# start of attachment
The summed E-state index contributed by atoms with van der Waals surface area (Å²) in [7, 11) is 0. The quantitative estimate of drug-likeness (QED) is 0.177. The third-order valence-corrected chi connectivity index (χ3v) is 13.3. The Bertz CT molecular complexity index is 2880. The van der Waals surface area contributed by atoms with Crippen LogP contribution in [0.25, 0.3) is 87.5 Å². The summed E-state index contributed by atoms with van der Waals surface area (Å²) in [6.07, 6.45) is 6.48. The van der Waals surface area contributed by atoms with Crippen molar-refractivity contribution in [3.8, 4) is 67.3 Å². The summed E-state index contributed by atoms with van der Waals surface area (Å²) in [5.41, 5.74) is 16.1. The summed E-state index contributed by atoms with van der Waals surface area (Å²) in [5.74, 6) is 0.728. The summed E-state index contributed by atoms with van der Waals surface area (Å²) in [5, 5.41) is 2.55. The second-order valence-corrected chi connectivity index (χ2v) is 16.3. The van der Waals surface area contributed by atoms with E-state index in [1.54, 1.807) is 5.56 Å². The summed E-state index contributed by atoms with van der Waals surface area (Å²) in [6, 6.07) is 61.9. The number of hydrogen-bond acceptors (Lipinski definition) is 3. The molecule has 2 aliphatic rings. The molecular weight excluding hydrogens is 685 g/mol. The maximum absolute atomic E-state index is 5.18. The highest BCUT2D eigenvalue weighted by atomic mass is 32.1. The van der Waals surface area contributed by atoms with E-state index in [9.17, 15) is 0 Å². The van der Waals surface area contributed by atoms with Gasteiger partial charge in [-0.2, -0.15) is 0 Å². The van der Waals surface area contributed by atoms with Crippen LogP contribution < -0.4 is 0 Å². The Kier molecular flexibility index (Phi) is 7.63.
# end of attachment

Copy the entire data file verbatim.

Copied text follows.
The summed E-state index contributed by atoms with van der Waals surface area (Å²) in [7, 11) is 0. The quantitative estimate of drug-likeness (QED) is 0.177. The third-order valence-corrected chi connectivity index (χ3v) is 13.3. The Bertz CT molecular complexity index is 2880. The van der Waals surface area contributed by atoms with Crippen LogP contribution in [0.25, 0.3) is 87.5 Å². The summed E-state index contributed by atoms with van der Waals surface area (Å²) in [6.07, 6.45) is 6.48. The van der Waals surface area contributed by atoms with Crippen molar-refractivity contribution in [3.8, 4) is 67.3 Å². The summed E-state index contributed by atoms with van der Waals surface area (Å²) in [5.41, 5.74) is 16.1. The summed E-state index contributed by atoms with van der Waals surface area (Å²) in [5.74, 6) is 0.728. The summed E-state index contributed by atoms with van der Waals surface area (Å²) in [5, 5.41) is 2.55. The second-order valence-corrected chi connectivity index (χ2v) is 16.3. The van der Waals surface area contributed by atoms with E-state index in [1.54, 1.807) is 5.56 Å². The summed E-state index contributed by atoms with van der Waals surface area (Å²) in [6, 6.07) is 61.9. The number of hydrogen-bond acceptors (Lipinski definition) is 3. The molecule has 2 aliphatic rings. The molecular weight excluding hydrogens is 685 g/mol. The maximum absolute atomic E-state index is 5.18. The highest BCUT2D eigenvalue weighted by atomic mass is 32.1. The van der Waals surface area contributed by atoms with E-state index in [9.17, 15) is 0 Å². The van der Waals surface area contributed by atoms with Gasteiger partial charge in [-0.2, -0.15) is 0 Å². The van der Waals surface area contributed by atoms with Crippen LogP contribution < -0.4 is 0 Å². The Kier molecular flexibility index (Phi) is 7.63.